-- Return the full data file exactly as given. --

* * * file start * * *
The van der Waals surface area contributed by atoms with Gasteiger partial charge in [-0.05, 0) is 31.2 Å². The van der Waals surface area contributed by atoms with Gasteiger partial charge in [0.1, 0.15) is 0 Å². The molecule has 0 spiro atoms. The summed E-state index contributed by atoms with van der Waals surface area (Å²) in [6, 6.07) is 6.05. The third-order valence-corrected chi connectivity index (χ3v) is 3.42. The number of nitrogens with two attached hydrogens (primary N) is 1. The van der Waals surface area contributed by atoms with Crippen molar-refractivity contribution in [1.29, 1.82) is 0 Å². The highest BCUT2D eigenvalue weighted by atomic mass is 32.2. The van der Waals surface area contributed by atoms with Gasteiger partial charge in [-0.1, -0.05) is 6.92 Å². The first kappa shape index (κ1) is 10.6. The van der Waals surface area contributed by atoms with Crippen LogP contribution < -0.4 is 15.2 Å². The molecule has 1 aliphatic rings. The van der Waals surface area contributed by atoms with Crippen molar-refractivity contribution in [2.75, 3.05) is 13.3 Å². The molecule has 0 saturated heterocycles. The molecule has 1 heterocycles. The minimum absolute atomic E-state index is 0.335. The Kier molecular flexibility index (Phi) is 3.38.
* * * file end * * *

The van der Waals surface area contributed by atoms with Gasteiger partial charge in [-0.05, 0) is 31.2 Å². The van der Waals surface area contributed by atoms with Gasteiger partial charge in [0.1, 0.15) is 0 Å². The molecule has 0 spiro atoms. The summed E-state index contributed by atoms with van der Waals surface area (Å²) in [6, 6.07) is 6.05. The third-order valence-corrected chi connectivity index (χ3v) is 3.42. The number of nitrogens with two attached hydrogens (primary N) is 1. The van der Waals surface area contributed by atoms with Crippen molar-refractivity contribution in [1.29, 1.82) is 0 Å². The highest BCUT2D eigenvalue weighted by atomic mass is 32.2. The van der Waals surface area contributed by atoms with Gasteiger partial charge in [-0.1, -0.05) is 6.92 Å². The first kappa shape index (κ1) is 10.6. The van der Waals surface area contributed by atoms with Crippen LogP contribution < -0.4 is 15.2 Å². The molecule has 1 aliphatic rings. The van der Waals surface area contributed by atoms with Crippen molar-refractivity contribution in [2.75, 3.05) is 13.3 Å². The molecule has 0 saturated heterocycles. The molecule has 1 heterocycles. The minimum absolute atomic E-state index is 0.335. The Kier molecular flexibility index (Phi) is 3.38.